ASQ seeks utility experts to create global social responsibility standard
In the wake of recent and ongoing corporate scandals, environmental disasters, child labor violations, and dangerous work environments, the American Society for Quality, the world's leading authority on quality and an expert in standards development, yesterday invited utility experts to join a new team, the U.S. Technical Advisory Group (TAG) on social responsibility...
MILWAUKEE, March 16, 2006 -- In the wake of recent and ongoing corporate scandals, environmental disasters, child labor violations, and dangerous work environments, the American Society for Quality, the world's leading authority on quality and an expert in standards development, yesterday invited utility experts to join a new team, the U.S. Technical Advisory Group (TAG) on social responsibility.
This team, consisting of experts from a variety of organizations from the public and private sectors, will help create a voluntary standard which will provide guiding principles and direction for those companies that recognize the strong connection between results and responsibility. It's a standard that's much needed, according to a new poll of Fortune 500 companies by the American Society for Quality (ASQ).
The ASQ poll reveals that even though most business leaders think corporate ethical behavior will greatly impact the nation's economic future, more than 40% still don't have a policy in place to guide their company's actions. The poll also found:
• 67% of business leaders say the number one reason they would implement a social responsibility policy would be to maintain their brand image. This is followed closely by enhancing employee morale and reducing legal liability.
• The "Enron Effect" may be at work, as 70% of companies that in the poll said they implemented a social responsibility policy, did so in 2001 or later – timing that followed the publicity surrounding the Enron scandal.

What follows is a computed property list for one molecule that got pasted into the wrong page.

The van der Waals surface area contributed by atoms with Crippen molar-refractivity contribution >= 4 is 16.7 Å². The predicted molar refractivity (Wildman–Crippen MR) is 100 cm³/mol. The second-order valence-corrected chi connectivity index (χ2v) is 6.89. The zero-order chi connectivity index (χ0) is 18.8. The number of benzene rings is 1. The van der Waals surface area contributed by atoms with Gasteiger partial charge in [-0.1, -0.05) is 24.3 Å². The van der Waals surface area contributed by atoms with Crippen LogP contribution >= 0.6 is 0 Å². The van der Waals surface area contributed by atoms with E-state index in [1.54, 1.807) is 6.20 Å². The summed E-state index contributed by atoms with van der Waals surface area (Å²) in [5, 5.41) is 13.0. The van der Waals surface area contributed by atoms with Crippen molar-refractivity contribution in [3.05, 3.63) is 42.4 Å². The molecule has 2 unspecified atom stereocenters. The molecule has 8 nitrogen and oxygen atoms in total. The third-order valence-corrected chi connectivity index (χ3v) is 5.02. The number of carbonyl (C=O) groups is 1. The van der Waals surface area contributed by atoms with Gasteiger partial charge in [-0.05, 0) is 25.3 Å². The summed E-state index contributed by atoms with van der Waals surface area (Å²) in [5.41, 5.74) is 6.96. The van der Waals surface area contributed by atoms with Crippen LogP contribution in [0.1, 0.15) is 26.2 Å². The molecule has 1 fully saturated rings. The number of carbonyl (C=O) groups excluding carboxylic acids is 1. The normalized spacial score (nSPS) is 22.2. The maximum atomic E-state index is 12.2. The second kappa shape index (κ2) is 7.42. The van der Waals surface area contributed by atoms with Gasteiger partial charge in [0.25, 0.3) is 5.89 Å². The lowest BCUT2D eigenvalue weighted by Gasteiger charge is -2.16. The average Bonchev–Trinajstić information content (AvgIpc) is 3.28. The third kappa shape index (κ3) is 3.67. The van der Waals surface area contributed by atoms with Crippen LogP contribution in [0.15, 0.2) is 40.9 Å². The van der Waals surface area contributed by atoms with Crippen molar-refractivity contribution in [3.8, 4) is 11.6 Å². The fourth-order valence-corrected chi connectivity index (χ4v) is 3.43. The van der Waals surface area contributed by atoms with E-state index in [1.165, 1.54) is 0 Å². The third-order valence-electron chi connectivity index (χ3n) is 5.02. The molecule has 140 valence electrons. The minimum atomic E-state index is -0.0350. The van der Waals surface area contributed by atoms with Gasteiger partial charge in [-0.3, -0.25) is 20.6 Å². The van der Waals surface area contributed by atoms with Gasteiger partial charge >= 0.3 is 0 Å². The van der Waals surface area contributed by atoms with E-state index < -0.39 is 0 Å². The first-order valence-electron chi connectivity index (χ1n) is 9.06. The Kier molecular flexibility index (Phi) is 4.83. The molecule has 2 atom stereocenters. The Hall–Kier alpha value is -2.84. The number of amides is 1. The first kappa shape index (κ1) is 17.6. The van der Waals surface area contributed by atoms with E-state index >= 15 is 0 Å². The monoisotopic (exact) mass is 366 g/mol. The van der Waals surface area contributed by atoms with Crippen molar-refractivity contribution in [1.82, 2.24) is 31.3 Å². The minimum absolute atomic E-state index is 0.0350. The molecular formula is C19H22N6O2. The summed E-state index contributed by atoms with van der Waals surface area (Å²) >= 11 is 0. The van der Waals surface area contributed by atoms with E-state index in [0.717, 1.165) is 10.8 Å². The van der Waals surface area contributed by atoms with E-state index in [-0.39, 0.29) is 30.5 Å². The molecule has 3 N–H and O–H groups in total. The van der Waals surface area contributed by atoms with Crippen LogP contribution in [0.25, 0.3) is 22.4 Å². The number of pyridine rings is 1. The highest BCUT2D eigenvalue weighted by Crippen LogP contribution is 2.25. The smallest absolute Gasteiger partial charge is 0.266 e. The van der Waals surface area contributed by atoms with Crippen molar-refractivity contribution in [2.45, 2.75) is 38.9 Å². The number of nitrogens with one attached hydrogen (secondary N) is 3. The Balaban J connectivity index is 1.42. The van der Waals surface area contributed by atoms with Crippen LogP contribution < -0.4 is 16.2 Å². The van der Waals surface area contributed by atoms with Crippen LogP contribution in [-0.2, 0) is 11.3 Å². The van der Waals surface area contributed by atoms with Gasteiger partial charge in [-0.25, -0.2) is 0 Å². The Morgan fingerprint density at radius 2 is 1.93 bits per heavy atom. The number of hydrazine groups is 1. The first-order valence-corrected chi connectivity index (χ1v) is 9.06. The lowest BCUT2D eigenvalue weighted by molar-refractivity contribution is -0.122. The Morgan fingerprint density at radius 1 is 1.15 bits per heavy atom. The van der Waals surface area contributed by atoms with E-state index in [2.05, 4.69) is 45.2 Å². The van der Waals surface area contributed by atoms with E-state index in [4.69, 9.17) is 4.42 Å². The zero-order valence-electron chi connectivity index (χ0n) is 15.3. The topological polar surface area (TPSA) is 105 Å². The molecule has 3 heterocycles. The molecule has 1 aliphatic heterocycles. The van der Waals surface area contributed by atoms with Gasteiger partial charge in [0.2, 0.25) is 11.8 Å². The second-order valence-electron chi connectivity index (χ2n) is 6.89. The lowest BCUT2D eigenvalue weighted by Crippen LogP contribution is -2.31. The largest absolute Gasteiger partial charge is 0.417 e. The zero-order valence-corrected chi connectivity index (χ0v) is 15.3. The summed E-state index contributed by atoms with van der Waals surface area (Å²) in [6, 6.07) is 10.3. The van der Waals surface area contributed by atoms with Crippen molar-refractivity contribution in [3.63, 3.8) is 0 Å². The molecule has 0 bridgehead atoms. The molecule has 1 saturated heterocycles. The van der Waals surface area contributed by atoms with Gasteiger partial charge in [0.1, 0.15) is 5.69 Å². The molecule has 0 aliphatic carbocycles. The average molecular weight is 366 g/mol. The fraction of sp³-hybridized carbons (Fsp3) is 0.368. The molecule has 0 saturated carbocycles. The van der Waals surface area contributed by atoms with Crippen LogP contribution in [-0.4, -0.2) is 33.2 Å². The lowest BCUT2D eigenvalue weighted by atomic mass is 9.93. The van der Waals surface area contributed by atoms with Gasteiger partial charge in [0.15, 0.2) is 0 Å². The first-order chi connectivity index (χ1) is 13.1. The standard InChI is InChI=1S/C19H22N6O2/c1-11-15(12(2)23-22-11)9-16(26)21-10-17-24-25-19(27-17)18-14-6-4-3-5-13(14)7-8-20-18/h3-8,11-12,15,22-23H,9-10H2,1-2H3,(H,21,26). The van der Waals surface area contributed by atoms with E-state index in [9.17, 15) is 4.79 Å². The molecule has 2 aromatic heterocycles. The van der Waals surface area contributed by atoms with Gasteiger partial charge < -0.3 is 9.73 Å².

Participation in the U.S. TAG on social responsibility provides an excellent opportunity for utility experts to demonstrate their interest in and/or commitment to social responsibility. Involvement will include a limited number of meetings throughout the year as well as reviewing proposals and working documents and voting by e-mail.
ASQ was selected by the American National Standards Institute (ANSI), the official United States member of the International Organization for Standardization (ISO), to create and administer the TAG.
"With no industry standard currently in place, this panel will be instrumental in molding a historic document," said Paul Borawski, Executive Director of the American Society for Quality.
"It's clear that the choices we make today to ensure a more ethical work and living environment will certainly have a major impact tomorrow. There could not be a more timely opportunity for utilities to join the team and make their voices heard about the issue of social responsibility."
The international standard is targeted for publication during the fourth quarter of 2008. Businesses interested in shaping the U.S. position on the standard or who would like more information should contact ASQ's Standards Team at firstname.lastname@example.org or visit the ASQ website www.asq.org/social-responsibility.
The American Society for Quality (www.asq.org) has been a leading global authority on quality for 60 years. With over 90,000 individual and organizational members, the professional association advances learning, quality improvement, and knowledge exchange to improve business results, and to create better workplaces and communities worldwide. As champion of the quality movement, ASQ offers technologies, concepts, tools, and training to quality professionals, quality practitioners, and everyday consumers, encouraging all to Make Good Great TM. ASQ has been the sole administrator of the prestigious Malcolm Baldrige National Quality Award since 1991. Based in Milwaukee, WI, the 60-year-old organization is a founding partner of the American Customer Satisfaction Index (ACSI), a prominent quarterly economic indicator, and also produces the Quarterly Quality Report.
Poll Methodology: In February 2006 the American Society for Quality conducted a telephone and e-mail poll of 100 business leaders from Fortune 500 companies. The poll was designed to gauge the importance of social responsibility policies within U.S. companies.